Cipro: Ciproflaxacin. A type of antibiotic and a miracle drug for destroying yucky bacteria in the tummy one may pick up (coughmecough) from eating a bit too much street food!
Inshallah: An arabic word meaning “god-willing” commonly used in Senegal and other Muslim countries when speaking of events unfolding in the future. As you come to learn living in a Muslim country and as Paul Theeroux points out in his book Dark Star Safari, however, Inshallah can mean many things: “At this early stage of my trip it was helpful to be reminded of the conflicting meanings of inshallah, which include ‘we hope’ and ‘don’t count on it.’”
(I stole this information below from this cool organization’s website that works with Moringa: http://www.treesforlife.org/)
“India’s ancient tradition of ayurveda says the leaves of the Moringa tree prevent 300 diseases. Modern science confirms the basic idea. Scientific research has proven that these humble leaves are in fact a powerhouse of nutritional value.
Gram for gram, Moringa leaves contain:
Unfortunately, even while science sings the praise of Moringa leaves, this vital information has not reached the people who need it most. Trees for Life is responding to this need, and you can help.”
AKA - The Miracle Plant.
JA: Or Junior Achievement, is a program originally started in the United States that Junior Achievement is “dedicated to educating students about workforce readiness, entrepreneurship and financial literacy through experiential, hands-on programs.” JA is an international organization and has adapted its programs for other countries, like Senegal, in partnership with organizations like Peace Corps. Learn more here. JA constitutes a big part of my work here in Senegal.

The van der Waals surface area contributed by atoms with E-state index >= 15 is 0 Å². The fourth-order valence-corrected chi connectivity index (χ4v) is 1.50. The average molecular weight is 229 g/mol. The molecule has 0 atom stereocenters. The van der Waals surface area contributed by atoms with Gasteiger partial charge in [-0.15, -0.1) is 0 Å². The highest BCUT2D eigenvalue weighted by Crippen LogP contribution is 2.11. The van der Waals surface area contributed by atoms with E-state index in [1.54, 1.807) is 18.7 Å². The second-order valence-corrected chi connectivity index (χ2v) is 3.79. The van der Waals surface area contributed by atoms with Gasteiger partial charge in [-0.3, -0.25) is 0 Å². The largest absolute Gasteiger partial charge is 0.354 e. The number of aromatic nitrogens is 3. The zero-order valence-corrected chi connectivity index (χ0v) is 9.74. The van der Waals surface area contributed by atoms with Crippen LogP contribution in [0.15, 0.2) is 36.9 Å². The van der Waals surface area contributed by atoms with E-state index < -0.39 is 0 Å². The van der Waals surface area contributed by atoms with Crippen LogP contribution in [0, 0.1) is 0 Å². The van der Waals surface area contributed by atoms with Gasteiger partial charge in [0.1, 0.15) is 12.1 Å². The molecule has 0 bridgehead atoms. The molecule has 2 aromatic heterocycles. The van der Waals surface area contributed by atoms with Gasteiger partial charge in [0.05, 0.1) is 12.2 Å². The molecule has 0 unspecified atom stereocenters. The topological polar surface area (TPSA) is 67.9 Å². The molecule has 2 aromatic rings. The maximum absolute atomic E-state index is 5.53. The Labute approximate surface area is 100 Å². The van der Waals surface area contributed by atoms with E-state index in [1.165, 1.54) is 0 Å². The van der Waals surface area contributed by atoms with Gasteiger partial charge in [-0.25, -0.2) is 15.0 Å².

Popenguine: A beautiful little beach town located on the Petit-Côte (See below) just south of Dakar. Popenguine is a fellow PCV’s site and a frequent vacation hotspot for PCVs, with a large number of beachfront houses available to rent out for around $10 a night per person. Click here or here for more information. If you ever find yourself in Senegal, VISIT!
Petit-Côte: French for “Small Coast,” this is the region just south of the capital city of Senegal, Dakar, and boasts a number of tourist spots including Saly, Mbour, and Popenguine. Great vacation spot with its close proximity to Dakar.
Sea Plaza: a.k.a. a little slice of America in downtown(ish) Dakar. Sea Plaza is essentially a very large mall with stores you would typically find in a, well… a mall. PCVs frequent Sea Plaza, conveniently located next to the luxurious Radisson Blu Hotel in Dakar, for their delicious gelato, air-conditioning, and shopping options - not that we can really afford it?
Casino: Casino is also a little slice of America… it’s a grocery store, but not just any grocery store! With locations all throughout Dakar, Casino is probably one of the most reverse culture shock a Senegal PCV can get during their service - they even import Ben and Jerry’s Ice Cream - SAY WHAT?
CED: Community Economic Development and the new name for my Peace Corps Sector. The former name SED, short for Small Enterprise Development, was discarded as our sector moves toward some restructuring of the program and overall project plan for the future - my new official job title: Community Economic Development Agent. Luckily, SED and CED don’t differ in terms of pronunciation and I can still call myself a CEDer without it being confusing…
CED Summit: A sector-wide summit held on bi-annual or annual bases during which all of us CEDer PCVs gather to share our projects, thoughts, best practices, and aspirations for the future of the CED sector and program.